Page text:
SRI LANKA: Focus on food insecurity in Jaffna
Parameswary Rasakumar struggles to feed her family
JAFFNA, 9 July 2012 (IRIN) - In Sri Lanka’s northern Jaffna District, Parameswary Rasakumar, 32, a mother of two, points to an assortment of red plastic containers on the floor of her makeshift shelter, holding what little food the family has. “That’s it. That’s all the food we have in the house at the moment.”
Her husband works as a casual day labourer. “We no longer get any food assistance from the government and now have to buy food on credit. When my husband doesn’t work we go without.” A lack of basic services, including water supply and sanitation, is exacerbating living conditions.
Jaffna District comprises a peninsula and seven inhabited islands at the extreme northern tip of the island, and such stories are not uncommon among the more than 580,000 inhabitants, who are still recovering from a civil war that began in 1983 - one of the world’s longest conflicts.
Hundreds of thousands of people who fled the fighting
have returned to Northern Province since the conflict between government forces and the Liberation Tigers of Tamil Eelam (LTTE), who had been fighting for an independent Tamil homeland, ended in 2009.
The province comprises five districts: Jaffna, Kilinochchi, Vavuniya, Mannar and Mullaitivu.
More than three years on, over 300,000 of the people displaced after 2008, when renewed fighting broke out, have returned to their places of origin in the north. This number includes almost 53,000 who have come back to Jaffna District, the UN Refugee Agency (UNHCR) said, where nearly 40 percent of these people are still living with host families.
But unlike most returnees in Jaffna, Parameswary was displaced more than 20 years earlier; underscoring the protracted humanitarian impact of this war.
Pockets of food insecurity remain across the north, including severe malnutrition, with many returnees now skipping meals and going into debt to buy food, aid agencies say.
In a recent nutritional survey in the north, the World Food Programme (WFP) estimated that more than 19,000 children under the age of five were suffering acute malnutrition.
New WFP findings
The preliminary findings of a 2012 comprehensive food security assessment (CFSA) by WFP, yet to be released, indicate that 44 percent of households in the five districts of Northern Province are food insecure (37 percent moderately food insecure and 7 percent severely food insecure).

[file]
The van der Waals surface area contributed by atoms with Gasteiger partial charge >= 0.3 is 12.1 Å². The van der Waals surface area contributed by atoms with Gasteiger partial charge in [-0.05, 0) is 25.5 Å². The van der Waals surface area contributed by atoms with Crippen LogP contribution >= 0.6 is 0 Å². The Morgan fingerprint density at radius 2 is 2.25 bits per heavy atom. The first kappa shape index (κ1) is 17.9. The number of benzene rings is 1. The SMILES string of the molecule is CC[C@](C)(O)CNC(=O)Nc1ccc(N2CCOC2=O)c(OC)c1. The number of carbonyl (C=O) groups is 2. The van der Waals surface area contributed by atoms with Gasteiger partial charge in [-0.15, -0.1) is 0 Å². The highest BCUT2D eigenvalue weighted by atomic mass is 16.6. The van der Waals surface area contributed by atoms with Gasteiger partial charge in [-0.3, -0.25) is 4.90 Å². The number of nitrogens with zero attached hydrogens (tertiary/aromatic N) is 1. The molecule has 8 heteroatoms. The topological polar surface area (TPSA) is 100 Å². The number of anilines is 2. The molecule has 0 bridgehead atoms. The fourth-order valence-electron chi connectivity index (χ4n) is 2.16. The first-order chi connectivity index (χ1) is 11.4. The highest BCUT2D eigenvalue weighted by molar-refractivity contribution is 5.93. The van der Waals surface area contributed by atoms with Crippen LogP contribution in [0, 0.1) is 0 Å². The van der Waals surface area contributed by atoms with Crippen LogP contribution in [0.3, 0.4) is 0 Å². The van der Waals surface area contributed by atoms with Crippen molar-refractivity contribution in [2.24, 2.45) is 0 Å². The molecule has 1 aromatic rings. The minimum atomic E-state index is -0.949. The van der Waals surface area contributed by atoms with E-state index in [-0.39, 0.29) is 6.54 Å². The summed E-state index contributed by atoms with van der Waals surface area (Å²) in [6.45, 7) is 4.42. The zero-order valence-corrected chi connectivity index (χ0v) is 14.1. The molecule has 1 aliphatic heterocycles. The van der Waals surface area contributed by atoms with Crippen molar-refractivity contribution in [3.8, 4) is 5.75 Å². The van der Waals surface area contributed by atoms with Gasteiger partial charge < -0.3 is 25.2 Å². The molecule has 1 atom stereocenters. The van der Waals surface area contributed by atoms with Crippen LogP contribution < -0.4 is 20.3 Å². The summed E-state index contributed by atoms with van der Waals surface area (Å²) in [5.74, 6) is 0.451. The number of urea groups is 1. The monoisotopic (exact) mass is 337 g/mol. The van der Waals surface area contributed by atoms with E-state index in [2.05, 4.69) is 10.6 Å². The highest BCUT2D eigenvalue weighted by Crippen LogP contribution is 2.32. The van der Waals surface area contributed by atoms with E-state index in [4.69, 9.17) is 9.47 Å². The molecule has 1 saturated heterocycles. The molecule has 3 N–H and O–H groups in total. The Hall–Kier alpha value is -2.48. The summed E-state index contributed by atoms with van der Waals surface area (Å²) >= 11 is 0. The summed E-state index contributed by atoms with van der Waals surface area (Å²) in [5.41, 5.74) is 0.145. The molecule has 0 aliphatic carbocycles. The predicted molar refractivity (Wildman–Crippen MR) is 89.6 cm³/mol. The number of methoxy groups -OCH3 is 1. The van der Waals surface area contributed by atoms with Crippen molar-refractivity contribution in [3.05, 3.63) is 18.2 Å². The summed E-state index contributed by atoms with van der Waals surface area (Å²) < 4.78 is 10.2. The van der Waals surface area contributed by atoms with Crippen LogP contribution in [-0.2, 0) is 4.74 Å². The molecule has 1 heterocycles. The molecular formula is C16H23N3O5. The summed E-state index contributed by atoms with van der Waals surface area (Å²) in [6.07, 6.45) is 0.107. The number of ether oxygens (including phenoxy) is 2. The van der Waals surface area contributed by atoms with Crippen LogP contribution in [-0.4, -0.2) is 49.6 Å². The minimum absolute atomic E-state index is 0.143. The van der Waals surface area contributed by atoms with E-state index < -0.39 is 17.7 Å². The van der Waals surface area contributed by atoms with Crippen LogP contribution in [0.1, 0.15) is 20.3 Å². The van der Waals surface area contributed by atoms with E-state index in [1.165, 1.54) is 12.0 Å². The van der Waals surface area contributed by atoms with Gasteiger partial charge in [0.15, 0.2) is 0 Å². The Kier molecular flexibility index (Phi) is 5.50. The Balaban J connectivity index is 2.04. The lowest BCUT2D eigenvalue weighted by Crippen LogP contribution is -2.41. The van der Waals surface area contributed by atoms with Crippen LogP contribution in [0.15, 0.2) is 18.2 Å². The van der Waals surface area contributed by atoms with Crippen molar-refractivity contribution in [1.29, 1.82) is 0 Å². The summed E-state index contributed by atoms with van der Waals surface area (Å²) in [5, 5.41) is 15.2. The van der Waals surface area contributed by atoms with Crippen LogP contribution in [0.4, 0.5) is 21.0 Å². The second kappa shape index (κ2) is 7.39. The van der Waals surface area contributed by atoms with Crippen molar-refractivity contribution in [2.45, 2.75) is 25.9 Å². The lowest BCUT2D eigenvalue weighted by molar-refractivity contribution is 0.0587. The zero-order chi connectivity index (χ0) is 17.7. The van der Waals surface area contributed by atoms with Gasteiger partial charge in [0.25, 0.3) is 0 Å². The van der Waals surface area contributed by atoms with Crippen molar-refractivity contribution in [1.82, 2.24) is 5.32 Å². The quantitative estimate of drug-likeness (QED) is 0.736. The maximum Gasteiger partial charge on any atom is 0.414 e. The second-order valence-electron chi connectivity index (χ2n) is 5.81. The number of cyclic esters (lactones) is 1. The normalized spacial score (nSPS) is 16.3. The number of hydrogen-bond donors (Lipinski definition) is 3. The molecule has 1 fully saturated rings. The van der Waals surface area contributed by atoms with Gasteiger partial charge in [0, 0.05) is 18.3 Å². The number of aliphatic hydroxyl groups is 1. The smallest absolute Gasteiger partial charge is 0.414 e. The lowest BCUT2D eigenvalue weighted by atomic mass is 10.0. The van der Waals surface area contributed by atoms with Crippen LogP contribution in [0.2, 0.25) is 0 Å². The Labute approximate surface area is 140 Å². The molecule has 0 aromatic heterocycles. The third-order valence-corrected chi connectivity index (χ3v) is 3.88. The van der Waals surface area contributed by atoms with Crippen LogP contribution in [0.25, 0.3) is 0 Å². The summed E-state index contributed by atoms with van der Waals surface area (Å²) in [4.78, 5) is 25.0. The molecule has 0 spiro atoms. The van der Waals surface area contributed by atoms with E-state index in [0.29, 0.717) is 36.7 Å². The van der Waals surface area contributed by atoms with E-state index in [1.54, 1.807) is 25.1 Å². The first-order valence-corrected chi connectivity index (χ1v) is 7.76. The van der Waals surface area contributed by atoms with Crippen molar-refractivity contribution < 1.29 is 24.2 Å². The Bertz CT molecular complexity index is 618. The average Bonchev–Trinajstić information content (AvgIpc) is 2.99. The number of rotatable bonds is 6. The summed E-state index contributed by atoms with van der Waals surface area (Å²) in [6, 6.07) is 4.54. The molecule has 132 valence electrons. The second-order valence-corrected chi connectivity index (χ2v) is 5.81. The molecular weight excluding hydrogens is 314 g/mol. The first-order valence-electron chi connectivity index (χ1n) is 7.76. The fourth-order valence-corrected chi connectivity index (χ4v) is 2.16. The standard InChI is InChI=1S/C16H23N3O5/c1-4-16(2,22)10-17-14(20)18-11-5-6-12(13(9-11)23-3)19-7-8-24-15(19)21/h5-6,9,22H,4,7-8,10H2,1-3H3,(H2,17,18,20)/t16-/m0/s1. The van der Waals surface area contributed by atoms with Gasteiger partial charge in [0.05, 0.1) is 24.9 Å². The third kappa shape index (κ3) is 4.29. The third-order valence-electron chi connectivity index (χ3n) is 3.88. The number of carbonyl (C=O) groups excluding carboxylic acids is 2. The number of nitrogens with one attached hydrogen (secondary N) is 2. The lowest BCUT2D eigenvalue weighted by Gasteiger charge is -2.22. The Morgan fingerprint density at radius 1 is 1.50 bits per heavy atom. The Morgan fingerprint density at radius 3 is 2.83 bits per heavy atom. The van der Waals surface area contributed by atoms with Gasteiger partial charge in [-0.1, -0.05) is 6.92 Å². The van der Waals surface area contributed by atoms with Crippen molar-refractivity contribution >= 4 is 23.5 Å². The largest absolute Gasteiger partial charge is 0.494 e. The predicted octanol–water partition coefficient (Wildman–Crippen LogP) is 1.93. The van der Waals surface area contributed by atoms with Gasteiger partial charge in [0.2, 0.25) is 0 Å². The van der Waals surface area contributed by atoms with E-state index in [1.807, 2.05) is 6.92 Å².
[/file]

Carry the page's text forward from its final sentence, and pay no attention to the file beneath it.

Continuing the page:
A similar survey by WFP and the government in 2011 found over 60 percent of households in Northern Province were food insecure (46 percent moderately food insecure and 15 percent severely food insecure).
"While there have been improvements, without doubt, food insecurity continues to be a serious cause for concern across pockets of the north. People there are really struggling," said Julia Vasconcelos, head of WFP's area office for Northern Province, citing rising food prices, lack of job opportunities, and high levels of poverty as contributing factors.
Among the 3,800 households interviewed across eight districts in the north and east - Jaffna, Kilinochchi, Vavunya, Mullaitivu, Mannar, Trincomalee, Batticaloa, and Ampara - food insecurity was particularly pronounced in Jaffna.
At present 55 percent of Jaffna residents are food insecure (44 percent moderately food insecure and 11 percent severely food insecure). Of the 111,457 families now classified as food insecure in the five northern districts more than 65 percent, or 73,404 families, are in Jaffna.
While overall poverty levels across the north have dropped in the past year, 55 percent of households in Jaffna continue to live under a poverty line of less than US$1 per day per person, the findings revealed.
Fruit, vegetables, and other food are readily available in the local market, but “People simply don’t have the money [to buy enough food],” said Rashkarn Marthraja, a butcher in Jaffna. The price of rice, a staple part of the Sri Lankan diet, has remained largely stable, but prices for dairy products, meat and other items have seen a dramatic increase. “Last year a kilo of meat cost 700 Sri Lankan rupees (US$5.23). Today it costs 1,100 rupees ($8.22),” he said.
By comparison, Kilinochchi District, once the heartland of the conflict, has reported a significant drop in the number of food insecure people, from 84 percent (54 percent moderately food insecure and 30 percent severely food insecure) in 2011, to 24 percent (22 percent moderately food insecure and 2 percent severely) in 2012.
An increased intake of fruit, dairy and meat products have improved people’s diets in the area, the CFSA noted. Food experts cite the recent economic boom in the area, coupled with lower levels of poverty, as some of the reasons.
The prospects of similar improvement for the residents of Jaffna will require more time and livelihood support; a fact the Sri Lankan government is well aware of.
“Livelihoods remain problematic in Jaffna, and this is undermining the food security situation,” Suntharam Arumainayaham, the Government Agent and most senior official in Jaffna, told IRIN. “This is where we need the most assistance and support.”
According to WFP’s recent findings, 38 percent of households in Jaffna report using credit to meet their food expenditures, while 90 percent report at least one family member or more unemployed or actively looking for a job.